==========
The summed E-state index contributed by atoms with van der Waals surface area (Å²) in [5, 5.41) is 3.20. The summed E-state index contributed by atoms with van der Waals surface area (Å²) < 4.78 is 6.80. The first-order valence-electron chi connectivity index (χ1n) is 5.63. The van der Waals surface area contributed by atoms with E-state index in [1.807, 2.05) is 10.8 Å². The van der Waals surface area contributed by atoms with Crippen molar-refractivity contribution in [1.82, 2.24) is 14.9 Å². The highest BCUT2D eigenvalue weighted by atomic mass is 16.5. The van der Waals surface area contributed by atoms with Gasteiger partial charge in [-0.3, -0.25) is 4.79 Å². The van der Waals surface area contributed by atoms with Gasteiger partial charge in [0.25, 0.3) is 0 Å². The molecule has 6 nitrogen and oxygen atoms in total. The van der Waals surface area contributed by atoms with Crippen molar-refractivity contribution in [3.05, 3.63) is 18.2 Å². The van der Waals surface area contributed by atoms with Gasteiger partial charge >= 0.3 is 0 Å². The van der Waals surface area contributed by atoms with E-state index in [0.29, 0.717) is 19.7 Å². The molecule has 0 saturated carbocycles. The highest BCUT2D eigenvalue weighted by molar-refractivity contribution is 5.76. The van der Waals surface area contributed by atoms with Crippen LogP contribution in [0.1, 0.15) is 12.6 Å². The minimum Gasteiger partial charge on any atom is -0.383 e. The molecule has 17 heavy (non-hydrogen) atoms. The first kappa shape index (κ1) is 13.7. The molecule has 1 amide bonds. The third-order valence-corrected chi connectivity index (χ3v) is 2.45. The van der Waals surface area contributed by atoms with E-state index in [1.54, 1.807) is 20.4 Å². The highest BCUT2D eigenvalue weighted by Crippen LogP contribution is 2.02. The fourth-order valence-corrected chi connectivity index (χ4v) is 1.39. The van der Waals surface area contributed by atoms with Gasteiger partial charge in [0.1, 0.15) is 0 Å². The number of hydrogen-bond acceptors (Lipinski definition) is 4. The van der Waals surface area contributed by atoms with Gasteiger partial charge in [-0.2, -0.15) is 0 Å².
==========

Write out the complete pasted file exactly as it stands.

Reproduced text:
The summed E-state index contributed by atoms with van der Waals surface area (Å²) in [5, 5.41) is 3.20. The summed E-state index contributed by atoms with van der Waals surface area (Å²) < 4.78 is 6.80. The first-order valence-electron chi connectivity index (χ1n) is 5.63. The van der Waals surface area contributed by atoms with E-state index in [1.807, 2.05) is 10.8 Å². The van der Waals surface area contributed by atoms with Crippen molar-refractivity contribution in [1.82, 2.24) is 14.9 Å². The highest BCUT2D eigenvalue weighted by atomic mass is 16.5. The van der Waals surface area contributed by atoms with Gasteiger partial charge in [-0.3, -0.25) is 4.79 Å². The van der Waals surface area contributed by atoms with Gasteiger partial charge in [0.25, 0.3) is 0 Å². The molecule has 6 nitrogen and oxygen atoms in total. The van der Waals surface area contributed by atoms with Crippen molar-refractivity contribution in [3.05, 3.63) is 18.2 Å². The van der Waals surface area contributed by atoms with Gasteiger partial charge >= 0.3 is 0 Å². The van der Waals surface area contributed by atoms with E-state index in [0.29, 0.717) is 19.7 Å². The molecule has 0 saturated carbocycles. The highest BCUT2D eigenvalue weighted by molar-refractivity contribution is 5.76. The van der Waals surface area contributed by atoms with Crippen LogP contribution in [0.1, 0.15) is 12.6 Å². The minimum Gasteiger partial charge on any atom is -0.383 e. The molecule has 17 heavy (non-hydrogen) atoms. The first kappa shape index (κ1) is 13.7. The molecule has 1 amide bonds. The third-order valence-corrected chi connectivity index (χ3v) is 2.45. The van der Waals surface area contributed by atoms with E-state index in [1.54, 1.807) is 20.4 Å². The highest BCUT2D eigenvalue weighted by Crippen LogP contribution is 2.02. The fourth-order valence-corrected chi connectivity index (χ4v) is 1.39. The van der Waals surface area contributed by atoms with Gasteiger partial charge in [0.1, 0.15) is 0 Å². The number of hydrogen-bond acceptors (Lipinski definition) is 4. The van der Waals surface area contributed by atoms with Gasteiger partial charge in [-0.2, -0.15) is 0 Å².